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Comparing Psychedelics & Cannabis Stocks: Why Investors Are Asking The Wrong Questions

Since the first companies went public in 2020, investors have been betting on the “revolutionary” potential of psychedelic drugs for mental healthcare, with many jumping into the market believing it would mimic early days of Canadian cannabis stocks. They saw it as an opportunity to get in, get out, and make some quick cash along the way.

While it remains to be seen whether psychedelics will revolutionize mental healthcare, it has become abundantly clear that investing in psychedelics is not the short, lucrative game many had (albeit naively) hoped for.

Why The Lack Of Confidence?

Given the psychedelic market’s downward trend starting in November, not to mention factors like inflation and the Covid-19 pandemic, waning investor confidence is no surprise. 

Like cannabis, early days saw numerous companies coming onto the scene (in some cases, employing some of the same players from Canadian weed) using many of the same tools they used in cannabis to artificially pump stocks, like relying heavily on press releases and making claims in the absence of any real activity. 

I’m not the first to say this, but it’s clear that in both markets, this behavior—trying to generate good news where there isn’t any news to be had—has contributed to the growing lack of confidence from both investors and critics. 

The comparison between the two industries is made frequently, and while there may be some overlap in retail investor activity, other than the fact that both cannabis and psychedelics are restricted drugs, the two spaces have very little in common. 

On Policy And Accessibility

For one, let’s look at the policies around cannabis and psychedelics. At the time, excitement around cannabis stocks was high because federal legalization would eventually make the drug available for recreational use across Canada. 

Psychedelics exist in a very different camp. Although there have been some encouraging steps made by Health Canada as far as improving emergency medical access to psilocybin and MDMA, there is no indication that psychedelics will be made federally legal anytime soon. Even if they were legal, psychedelics are not used as commonly nor as frequently as cannabis. 

Excitement around psychedelic stocks came in large part from the idea that psychedelic drugs could change mental healthcare. While research has shown that the use of psychedelics can lead to profound improvement in quality of life for healthy people as well as those suffering from a range of different mental health conditions, one need only look at how we currently deal with mental health to understand that it will take much more than psychedelic drugs to change the system.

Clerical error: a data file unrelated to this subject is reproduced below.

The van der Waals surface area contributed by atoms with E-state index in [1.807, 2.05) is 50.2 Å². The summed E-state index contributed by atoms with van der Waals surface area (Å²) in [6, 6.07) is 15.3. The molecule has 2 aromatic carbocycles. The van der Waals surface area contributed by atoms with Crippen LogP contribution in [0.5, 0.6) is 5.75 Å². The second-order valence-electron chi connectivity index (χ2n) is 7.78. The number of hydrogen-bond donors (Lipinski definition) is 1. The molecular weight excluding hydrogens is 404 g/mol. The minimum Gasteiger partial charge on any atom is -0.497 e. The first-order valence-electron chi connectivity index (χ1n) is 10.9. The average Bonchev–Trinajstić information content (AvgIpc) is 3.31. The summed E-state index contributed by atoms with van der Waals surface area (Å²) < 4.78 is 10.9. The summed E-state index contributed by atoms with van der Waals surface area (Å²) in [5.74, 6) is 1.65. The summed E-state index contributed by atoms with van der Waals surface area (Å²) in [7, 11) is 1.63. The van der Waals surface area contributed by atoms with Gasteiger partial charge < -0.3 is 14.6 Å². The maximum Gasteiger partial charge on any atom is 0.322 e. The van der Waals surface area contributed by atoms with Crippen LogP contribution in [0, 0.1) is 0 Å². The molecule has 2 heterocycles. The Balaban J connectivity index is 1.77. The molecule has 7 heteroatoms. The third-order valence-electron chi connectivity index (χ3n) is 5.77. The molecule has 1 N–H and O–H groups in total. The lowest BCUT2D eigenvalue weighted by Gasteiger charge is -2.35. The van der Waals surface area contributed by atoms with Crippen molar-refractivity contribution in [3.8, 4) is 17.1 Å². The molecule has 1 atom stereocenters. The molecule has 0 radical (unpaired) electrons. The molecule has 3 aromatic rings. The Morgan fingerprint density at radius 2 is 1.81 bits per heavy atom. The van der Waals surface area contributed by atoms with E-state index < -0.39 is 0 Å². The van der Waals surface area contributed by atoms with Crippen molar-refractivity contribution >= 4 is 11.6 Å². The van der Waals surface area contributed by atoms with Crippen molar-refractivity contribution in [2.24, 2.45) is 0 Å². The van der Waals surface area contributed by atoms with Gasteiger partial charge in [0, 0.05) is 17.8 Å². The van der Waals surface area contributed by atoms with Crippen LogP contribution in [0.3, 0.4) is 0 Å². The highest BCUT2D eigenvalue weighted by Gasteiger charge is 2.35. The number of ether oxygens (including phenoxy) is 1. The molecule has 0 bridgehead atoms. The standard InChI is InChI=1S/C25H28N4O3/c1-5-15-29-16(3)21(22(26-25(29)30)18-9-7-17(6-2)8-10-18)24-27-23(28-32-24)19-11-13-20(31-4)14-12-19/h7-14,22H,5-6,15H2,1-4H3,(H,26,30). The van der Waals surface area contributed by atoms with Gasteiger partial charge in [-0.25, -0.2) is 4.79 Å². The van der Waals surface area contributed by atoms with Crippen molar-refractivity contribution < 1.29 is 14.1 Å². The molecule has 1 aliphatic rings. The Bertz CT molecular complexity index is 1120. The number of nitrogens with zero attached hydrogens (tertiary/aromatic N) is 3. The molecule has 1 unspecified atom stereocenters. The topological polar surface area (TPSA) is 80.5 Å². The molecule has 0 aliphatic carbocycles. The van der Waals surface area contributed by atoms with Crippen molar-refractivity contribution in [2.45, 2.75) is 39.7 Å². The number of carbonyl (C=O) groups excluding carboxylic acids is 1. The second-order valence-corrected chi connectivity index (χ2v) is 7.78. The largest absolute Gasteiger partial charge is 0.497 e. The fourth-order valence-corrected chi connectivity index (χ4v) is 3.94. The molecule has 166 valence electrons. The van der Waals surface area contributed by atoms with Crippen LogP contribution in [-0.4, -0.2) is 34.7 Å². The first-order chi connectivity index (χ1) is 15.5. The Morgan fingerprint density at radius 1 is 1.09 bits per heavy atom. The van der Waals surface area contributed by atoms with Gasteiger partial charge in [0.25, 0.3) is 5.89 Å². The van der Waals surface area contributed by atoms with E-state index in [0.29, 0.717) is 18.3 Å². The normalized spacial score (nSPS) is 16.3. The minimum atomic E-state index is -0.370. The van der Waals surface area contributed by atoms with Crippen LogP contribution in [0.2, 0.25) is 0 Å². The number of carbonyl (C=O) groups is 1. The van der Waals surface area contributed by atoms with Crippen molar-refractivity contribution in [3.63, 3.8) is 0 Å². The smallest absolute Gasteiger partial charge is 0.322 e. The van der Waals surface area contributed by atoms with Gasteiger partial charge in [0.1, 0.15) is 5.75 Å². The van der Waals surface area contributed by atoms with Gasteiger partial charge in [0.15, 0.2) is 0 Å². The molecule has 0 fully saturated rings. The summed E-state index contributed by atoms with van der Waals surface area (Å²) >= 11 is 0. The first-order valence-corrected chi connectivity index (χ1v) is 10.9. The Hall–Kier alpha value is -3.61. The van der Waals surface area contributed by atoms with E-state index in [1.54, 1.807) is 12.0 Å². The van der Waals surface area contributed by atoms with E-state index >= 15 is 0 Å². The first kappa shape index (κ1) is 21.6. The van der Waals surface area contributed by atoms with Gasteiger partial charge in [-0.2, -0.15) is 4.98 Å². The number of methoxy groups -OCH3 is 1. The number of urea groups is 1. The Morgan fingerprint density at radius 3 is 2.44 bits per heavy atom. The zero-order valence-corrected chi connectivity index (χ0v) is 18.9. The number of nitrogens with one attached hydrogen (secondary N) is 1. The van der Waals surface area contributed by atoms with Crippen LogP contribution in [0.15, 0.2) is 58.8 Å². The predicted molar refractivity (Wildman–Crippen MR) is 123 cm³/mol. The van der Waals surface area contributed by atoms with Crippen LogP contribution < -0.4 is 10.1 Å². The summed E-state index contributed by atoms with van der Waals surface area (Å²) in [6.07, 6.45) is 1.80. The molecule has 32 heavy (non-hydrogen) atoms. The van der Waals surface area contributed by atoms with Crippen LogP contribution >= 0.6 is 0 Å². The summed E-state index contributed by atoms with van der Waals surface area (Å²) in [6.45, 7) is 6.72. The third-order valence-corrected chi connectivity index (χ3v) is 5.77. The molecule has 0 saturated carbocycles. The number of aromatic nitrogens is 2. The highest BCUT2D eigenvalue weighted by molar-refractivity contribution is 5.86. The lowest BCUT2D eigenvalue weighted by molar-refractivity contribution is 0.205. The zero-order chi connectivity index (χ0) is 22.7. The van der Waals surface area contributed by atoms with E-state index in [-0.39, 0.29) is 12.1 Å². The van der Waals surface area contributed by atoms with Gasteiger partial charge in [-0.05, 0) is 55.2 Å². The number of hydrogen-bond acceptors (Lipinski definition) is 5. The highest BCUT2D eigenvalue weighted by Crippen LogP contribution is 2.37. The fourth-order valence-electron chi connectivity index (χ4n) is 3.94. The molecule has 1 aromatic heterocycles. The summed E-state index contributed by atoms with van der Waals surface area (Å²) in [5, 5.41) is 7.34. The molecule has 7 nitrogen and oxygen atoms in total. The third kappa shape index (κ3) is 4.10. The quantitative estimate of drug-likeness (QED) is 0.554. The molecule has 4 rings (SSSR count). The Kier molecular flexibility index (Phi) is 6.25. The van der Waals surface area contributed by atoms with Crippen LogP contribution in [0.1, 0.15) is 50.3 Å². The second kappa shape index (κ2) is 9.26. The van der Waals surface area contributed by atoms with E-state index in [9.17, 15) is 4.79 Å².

Think about how accessible mental healthcare is right now. Do you attend therapy with a counsellor or sessions with a psychologist? How regularly? How many people do you know that do the same? At $150 a session and up, therapy is out of reach for many people, and even with insurance coverage, most plans don’t cover monthly (nevermind weekly) sessions. 

How accessible, then, would psychedelic-assisted therapy be? Most protocols call for not one but two therapists to each patient, and psilocybin or MDMA treatments can last anywhere from four to six hours. While group models are being studied more frequently, the cost of psychedelic-assisted therapy would be a considerable barrier to its adoption by the general public.

Another Big Difference

More glaring than differences in policy or accessibility are the differences in development. Product development in cannabis and psychedelics varies so greatly that it feels silly to even mention this point, but it’s a critical one: where cannabis can be grown in a matter of weeks and products developed over months, drug development takes many years, and with so many biotech firms focused on developing new chemical entities, many are at the beginning of what will be a long and onerous path.

How long? On average, it can take ten years for a new drug to make it to market—likely far too long for retail investors who had hoped to triple their money and get out. Drug development is a game for patient investors.

Psychedelic companies have more in common with biotech firms than those in the business of cannabis. The only similarity I see playing out in the future is that like cannabis, companies that went public just to engage in pump-and-dump schemes will meet their ends swiftly.

The Dales Report Inc. disclosure policy applies to this post    
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